Data Types

PG-Strom support the following data types for use on GPU device.

Numeric types

int1 [length: 1byte]
8bit integer data type; enhanced data type by PG-Strom
int2 (alias smallint) [length: 2bytes]
16bit integer data type
int4 (alias int) [length: 4bytes]
32bit integer data type
int8 (alias bigint) [length: 8bytes]
64bit integer data type
float2 [length: 2bytes]
Half precision data type; enhanced data type by PG-Strom
float4 (alias real) [length: 4bytes]
Single precision floating-point data type
float8 (alias double precision) [length: 8bytes]
Double precision floating-point data type
numeric [length: variable]
Real number data type; handled as a 128bit fixed-point value in GPU


When GPU processes values in numeric data type, it is converted to an internal 128bit fixed-point number because of implementation reason. (This layout is identical to Decimal type in Apache Arrow.) It is transparently converted to/from the internal format, on the other hands, PG-Strom cannot convert numaric datum with large number of digits, so tries to fallback operations by CPU. Therefore, it may lead slowdown if numeric data with large number of digits are supplied to GPU device. To avoid the problem, turn off the GUC option pg_strom.enable_numeric_type not to run operational expression including numeric data types on GPU devices.


Even though GPU supports half-precision floating-point numbers by hardware, CPU (x86_64 processor) does not support it yet. So, when CPU processes float2 data types, it transform them to float or double on calculations. So, CPU has no advantages for calculation performance of float2, unlike GPU. It is a feature to save storage/memory capacity for machine-learning / statistical-analytics.

Date and time types

date [length: 4bytes]
Date data type
time (alias time without time zone) [length: 8bytes]
Time data type
timetz (alias time with time zone) [length: 12bytes]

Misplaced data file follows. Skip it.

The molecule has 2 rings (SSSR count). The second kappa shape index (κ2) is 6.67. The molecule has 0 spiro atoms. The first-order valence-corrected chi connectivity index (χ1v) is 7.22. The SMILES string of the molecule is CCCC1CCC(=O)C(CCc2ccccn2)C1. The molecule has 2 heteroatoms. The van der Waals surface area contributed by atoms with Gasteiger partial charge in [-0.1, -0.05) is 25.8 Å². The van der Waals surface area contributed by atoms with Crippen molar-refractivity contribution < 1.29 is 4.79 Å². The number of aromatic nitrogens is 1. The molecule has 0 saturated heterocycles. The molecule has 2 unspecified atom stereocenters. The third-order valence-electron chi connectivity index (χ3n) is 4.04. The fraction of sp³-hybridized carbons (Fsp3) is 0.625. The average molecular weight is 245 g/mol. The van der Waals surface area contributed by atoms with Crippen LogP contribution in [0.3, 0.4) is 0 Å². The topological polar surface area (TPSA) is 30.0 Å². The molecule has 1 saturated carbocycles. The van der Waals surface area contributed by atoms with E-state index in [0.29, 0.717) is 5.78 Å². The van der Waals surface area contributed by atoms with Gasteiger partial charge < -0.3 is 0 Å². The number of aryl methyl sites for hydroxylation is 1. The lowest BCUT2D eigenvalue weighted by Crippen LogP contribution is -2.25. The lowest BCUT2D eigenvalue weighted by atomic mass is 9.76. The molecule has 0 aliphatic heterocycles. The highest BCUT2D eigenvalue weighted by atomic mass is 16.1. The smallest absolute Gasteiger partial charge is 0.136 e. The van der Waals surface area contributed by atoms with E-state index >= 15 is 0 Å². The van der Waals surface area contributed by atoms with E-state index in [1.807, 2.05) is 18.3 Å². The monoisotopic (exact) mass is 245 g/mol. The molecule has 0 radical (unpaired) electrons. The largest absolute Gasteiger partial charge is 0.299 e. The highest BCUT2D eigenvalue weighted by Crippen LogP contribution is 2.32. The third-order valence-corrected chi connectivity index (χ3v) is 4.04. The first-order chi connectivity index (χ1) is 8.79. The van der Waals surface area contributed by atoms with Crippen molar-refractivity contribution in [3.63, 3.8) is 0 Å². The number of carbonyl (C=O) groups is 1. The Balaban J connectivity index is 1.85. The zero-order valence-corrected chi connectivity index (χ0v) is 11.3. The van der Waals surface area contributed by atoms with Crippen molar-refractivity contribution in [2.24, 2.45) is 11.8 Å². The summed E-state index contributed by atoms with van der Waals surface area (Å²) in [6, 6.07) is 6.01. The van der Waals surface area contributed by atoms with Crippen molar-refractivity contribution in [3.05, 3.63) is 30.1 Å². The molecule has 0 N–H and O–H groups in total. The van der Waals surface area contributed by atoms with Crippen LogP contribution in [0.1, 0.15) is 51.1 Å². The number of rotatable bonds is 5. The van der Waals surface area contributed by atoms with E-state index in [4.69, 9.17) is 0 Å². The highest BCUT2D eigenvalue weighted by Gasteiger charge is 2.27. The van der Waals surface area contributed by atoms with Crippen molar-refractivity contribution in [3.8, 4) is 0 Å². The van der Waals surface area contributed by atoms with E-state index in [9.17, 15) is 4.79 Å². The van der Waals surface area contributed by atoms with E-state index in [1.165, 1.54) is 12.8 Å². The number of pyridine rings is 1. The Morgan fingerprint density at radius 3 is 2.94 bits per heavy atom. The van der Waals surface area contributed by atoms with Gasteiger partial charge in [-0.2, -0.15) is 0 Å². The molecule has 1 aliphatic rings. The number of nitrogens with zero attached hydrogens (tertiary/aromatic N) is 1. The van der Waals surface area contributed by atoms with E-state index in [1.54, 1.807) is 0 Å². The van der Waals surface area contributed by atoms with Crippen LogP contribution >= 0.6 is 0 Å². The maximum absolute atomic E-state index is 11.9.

Time with timezone data type
timestamp (alias timestamp without time zone) [length: 8bytes]
Timestamp data type
timestamptz (alias timestamp with time zone) [length: 8bytes]
Timestamp with timezone data type
interval [length: 16bytes]
Interval data type

Variable length types

bpchar [length: variable]
variable length text with whitespace paddings
varchar [length: variable]
variable length text type
text [length: variable]
variable length text type
bytea [length: variable]
variable length binary type

unstructured data types

jsonb [length: variable]
JSON data type with binary indexed keys


Pay attention for the two points below, when GPU processes jsonb data types. jsonb is not performance efficient data types because it has to load unreferenced attributes onto GPU from the storage, so tend to consume I/O bandwidth by junk data. In case when jsonb data length exceeds the threshold of datum TOASTen, entire jsonb value is written out to TOAST table, thus, GPU cannot process these values and invokes inefficient CPU-fallback operations. Regarding to the 2nd problem, you can extend table's storage option toast_tuple_target to enlarge the threshold for datum TOASTen.

Miscellaneous types

boolean [length: 1byte]
Boolean data type
money [length: 8bytes]
Money data type
uuid [length: 16bytes]
UUID data type
macaddr [length: 6bytes]
Network MAC address data type
inet [length: 7 or 19bytes]
Network address data type
cidr [length: 7 or 19butes]
Network address data type

Range data types

int4range [length: 14bytes]
Range type of 32bit integer
int8range [length: 22bytes]
Range type of 64bit integer
tsrange [length: 22bytes]
Range type of timestamp data
tstzrange [length: 22bytes]
Range type of timestamp with timezone data
daterange [length: 14bytes]
Range type of date type

Geometry data types

geometry [length: variable]
Geometry object of PostGIS